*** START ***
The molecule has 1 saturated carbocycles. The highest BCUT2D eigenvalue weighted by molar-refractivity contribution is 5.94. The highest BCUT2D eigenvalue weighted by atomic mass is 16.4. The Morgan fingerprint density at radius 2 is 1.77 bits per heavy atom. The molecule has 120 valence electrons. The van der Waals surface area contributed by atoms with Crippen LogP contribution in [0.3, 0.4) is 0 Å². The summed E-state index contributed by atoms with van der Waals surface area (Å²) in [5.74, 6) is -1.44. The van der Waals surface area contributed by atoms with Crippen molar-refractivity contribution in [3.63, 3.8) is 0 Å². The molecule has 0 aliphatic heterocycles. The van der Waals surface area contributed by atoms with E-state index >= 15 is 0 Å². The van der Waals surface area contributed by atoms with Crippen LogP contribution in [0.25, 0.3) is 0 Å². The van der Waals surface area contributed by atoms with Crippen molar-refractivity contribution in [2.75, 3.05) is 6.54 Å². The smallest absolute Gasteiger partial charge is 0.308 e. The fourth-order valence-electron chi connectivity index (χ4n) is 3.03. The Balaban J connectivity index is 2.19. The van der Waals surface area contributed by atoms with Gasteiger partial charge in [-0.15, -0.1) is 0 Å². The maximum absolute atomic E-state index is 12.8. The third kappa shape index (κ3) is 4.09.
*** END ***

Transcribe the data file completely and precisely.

The molecule has 1 saturated carbocycles. The highest BCUT2D eigenvalue weighted by molar-refractivity contribution is 5.94. The highest BCUT2D eigenvalue weighted by atomic mass is 16.4. The Morgan fingerprint density at radius 2 is 1.77 bits per heavy atom. The molecule has 120 valence electrons. The van der Waals surface area contributed by atoms with Crippen LogP contribution in [0.3, 0.4) is 0 Å². The summed E-state index contributed by atoms with van der Waals surface area (Å²) in [5.74, 6) is -1.44. The van der Waals surface area contributed by atoms with Crippen molar-refractivity contribution in [3.63, 3.8) is 0 Å². The molecule has 0 aliphatic heterocycles. The van der Waals surface area contributed by atoms with E-state index >= 15 is 0 Å². The van der Waals surface area contributed by atoms with Crippen LogP contribution in [0.25, 0.3) is 0 Å². The van der Waals surface area contributed by atoms with Crippen molar-refractivity contribution in [2.75, 3.05) is 6.54 Å². The smallest absolute Gasteiger partial charge is 0.308 e. The fourth-order valence-electron chi connectivity index (χ4n) is 3.03. The Balaban J connectivity index is 2.19. The van der Waals surface area contributed by atoms with Gasteiger partial charge in [-0.15, -0.1) is 0 Å². The maximum absolute atomic E-state index is 12.8. The third kappa shape index (κ3) is 4.09.